But then something odd started happening. Over a period of time the sites I had on GoDaddy start performing better. Odd. That shouldn’t happen. A little bit at a time, they started “competing” with the quick performance of the WestHost sites, until eventually they started out-performing WestHost.
I couldn’t believe my eyes when I looked at performance logs. The WestHost sites were experiencing 5+ second response time, sometimes crawling up into the 15 second range. The GoDaddy sites all seemed to be in the 5 second range or lower. And, I was still getting those stupid “Resource Limits” messages from WestHost.
I thought I’d screwed something up royally. I reloaded WordPress on the WestHost sites numerous times, but that affected nothing. I then started tracking errors in the PHP error logs. A few of the error messages I could fix by adjusting plugins and/or themes, but a large number seemed to be of the “MYSQL went away” variety, which I could not seem to affect.
I tried several caching plugins, but if anything, they seemed to slow things down even more – especially initial page loads.
I contacted WestHost’s support, but all they could tell me is that I was exceeding my CPU timeslice, and that was the major cause of all the errors. I asked, “Well, aren’t you supposed to have tuned your system for WordPress? I thought that was one of your selling points”.
Their answer was “not really”. Apparently, they had the system set up at a sort-of “average” for all the CMS apps they supported. WordPress likes things a certain way, but Joomla like some different setting, and so on. NOT the answer I wanted to hear. The future with WestHost didn’t look bright.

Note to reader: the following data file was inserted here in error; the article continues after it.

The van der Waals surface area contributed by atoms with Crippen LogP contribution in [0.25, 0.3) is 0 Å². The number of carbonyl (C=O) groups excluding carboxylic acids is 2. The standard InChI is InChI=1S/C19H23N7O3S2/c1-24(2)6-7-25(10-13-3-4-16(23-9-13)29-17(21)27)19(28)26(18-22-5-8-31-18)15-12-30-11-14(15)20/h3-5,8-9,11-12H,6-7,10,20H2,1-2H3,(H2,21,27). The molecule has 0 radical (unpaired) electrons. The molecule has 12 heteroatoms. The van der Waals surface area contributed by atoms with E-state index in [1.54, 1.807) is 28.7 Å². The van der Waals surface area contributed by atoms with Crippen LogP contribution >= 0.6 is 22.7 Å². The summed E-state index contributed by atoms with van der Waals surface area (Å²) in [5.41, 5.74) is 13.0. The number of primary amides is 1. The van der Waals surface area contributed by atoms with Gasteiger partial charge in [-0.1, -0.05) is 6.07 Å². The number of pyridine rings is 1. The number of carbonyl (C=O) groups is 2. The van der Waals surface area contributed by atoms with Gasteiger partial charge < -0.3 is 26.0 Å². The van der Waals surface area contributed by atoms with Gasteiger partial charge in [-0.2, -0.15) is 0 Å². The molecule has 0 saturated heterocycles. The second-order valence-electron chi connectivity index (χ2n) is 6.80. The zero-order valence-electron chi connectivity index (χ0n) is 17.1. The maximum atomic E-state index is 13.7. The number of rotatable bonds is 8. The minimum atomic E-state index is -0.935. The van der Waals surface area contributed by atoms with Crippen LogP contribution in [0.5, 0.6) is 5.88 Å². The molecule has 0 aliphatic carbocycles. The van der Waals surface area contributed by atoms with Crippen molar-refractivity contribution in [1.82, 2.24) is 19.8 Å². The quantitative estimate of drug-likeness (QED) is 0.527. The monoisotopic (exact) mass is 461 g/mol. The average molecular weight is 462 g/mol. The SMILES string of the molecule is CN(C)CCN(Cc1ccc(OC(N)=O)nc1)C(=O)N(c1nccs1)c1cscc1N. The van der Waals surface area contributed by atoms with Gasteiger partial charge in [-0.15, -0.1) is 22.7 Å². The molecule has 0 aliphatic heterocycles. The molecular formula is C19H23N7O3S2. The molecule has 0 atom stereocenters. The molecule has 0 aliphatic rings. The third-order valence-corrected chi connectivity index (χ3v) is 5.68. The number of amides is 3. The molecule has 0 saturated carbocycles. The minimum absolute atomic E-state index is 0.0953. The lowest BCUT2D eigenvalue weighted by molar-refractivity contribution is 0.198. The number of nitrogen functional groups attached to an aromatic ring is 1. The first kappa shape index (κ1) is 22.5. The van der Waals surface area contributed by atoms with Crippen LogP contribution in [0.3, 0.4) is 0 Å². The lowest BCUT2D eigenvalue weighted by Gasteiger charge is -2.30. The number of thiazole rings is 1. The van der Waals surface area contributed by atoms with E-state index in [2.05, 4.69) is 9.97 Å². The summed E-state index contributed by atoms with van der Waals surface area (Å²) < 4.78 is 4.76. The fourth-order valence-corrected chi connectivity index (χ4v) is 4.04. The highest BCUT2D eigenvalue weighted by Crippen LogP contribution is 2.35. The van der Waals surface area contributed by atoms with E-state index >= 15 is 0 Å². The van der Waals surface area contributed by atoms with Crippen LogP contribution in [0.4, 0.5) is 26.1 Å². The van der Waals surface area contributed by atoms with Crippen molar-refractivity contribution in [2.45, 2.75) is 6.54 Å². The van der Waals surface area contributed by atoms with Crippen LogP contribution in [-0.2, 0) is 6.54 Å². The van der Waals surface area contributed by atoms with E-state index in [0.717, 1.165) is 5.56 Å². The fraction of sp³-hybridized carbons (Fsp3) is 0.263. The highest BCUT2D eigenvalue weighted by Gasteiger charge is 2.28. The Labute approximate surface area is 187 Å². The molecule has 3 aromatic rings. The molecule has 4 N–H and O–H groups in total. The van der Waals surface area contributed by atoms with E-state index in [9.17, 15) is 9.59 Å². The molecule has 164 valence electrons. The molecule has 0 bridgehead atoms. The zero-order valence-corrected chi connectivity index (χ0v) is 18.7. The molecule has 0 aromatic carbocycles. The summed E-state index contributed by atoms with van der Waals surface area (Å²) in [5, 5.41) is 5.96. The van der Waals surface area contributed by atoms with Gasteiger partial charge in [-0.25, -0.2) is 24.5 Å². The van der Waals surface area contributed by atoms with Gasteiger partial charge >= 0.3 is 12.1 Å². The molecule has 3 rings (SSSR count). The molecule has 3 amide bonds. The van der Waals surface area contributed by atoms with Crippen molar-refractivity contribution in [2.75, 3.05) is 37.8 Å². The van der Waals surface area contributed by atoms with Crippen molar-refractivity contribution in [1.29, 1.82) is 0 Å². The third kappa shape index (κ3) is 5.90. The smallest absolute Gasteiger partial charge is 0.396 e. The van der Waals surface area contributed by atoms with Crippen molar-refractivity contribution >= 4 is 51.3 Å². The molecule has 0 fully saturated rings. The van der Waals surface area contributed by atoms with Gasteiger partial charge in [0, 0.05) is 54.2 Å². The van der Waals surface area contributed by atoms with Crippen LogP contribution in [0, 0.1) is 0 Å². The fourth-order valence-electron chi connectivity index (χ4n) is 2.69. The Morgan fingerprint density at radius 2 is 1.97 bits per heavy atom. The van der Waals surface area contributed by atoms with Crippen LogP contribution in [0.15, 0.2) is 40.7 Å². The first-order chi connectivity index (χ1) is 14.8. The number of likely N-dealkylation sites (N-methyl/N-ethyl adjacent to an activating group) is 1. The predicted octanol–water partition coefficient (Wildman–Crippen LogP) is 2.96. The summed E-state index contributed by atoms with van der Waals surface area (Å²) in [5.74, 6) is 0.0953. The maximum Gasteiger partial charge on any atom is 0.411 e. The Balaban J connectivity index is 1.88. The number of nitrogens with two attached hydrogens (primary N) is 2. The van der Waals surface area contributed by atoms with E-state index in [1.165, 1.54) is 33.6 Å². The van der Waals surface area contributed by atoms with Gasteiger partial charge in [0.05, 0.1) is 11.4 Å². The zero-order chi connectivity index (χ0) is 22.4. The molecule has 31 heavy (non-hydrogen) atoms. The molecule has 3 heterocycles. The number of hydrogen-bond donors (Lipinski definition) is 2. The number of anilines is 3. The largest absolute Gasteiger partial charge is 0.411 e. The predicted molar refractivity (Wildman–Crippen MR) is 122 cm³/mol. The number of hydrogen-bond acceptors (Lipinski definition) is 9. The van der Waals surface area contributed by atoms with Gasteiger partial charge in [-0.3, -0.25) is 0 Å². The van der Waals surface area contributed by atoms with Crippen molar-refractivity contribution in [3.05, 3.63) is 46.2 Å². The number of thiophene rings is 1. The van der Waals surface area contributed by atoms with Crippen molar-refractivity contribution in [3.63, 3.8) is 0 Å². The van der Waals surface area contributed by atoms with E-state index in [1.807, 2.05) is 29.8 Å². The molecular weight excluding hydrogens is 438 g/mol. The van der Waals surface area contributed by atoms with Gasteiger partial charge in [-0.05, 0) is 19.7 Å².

So, I set out (again) in search of a new hosting account. I visited tons of forums, and got many of the same stories. HostGator is great. HostGator is bad. BlueHost is good. BlueHost is bad. And so on. In my research I discovered that many (if not all) of the “standard” web hosts had either merged with, or been taken over by, a couple of big corporations who really didn’t give a crap about the “little guy”.
There were a few WordPress specialty hosts I came across (they only did WordPress), but their price range was way out of my league. You had to have some pretty profitable sites to buy their hosting. Some of their user swore by them, but again, you have to make pretty good money to fund what they were asking for their services.
So, I started looking at Godaddy again. I found out that while I’d been playing “doctor” with my WestHost sites, they had been quietly buying up more and more server rack space, and had been upgrading their equipment to Cloud standards. I also read a couple reviews on the WPMU.org blog that gave GoDaddy some pretty good marks compared to many of the more popular hosts.
To make a long story short (boy, I haven’t done that so far, have I?), I’m completely back on GoDaddy now. And I love it. My sites are ALL fast now, I’m not seeing the kind of errors in the logs I was seeing, caching is working again, and my monthly cost for hosting has dropped. What more could I ask for?
And that, my friends, is why GoDaddy Hosting rocks! (For now, anyway :))
- GoDaddy Coupon Codes Are on the Offer for Great Savings on Web Hoting & Renewal Costs(sbwire.com)
- Despite Slutty Past, GoDaddy Is Not Ashamed But Not Doing Sexy Super Bowl Ads Anymore(americanlivewire.com)
- MediaTemple Acquired By GoDaddy(seobandwagon.com)
- Go Daddy to acquire Afternic and Smartname from Namemedia(tldmagazine.com)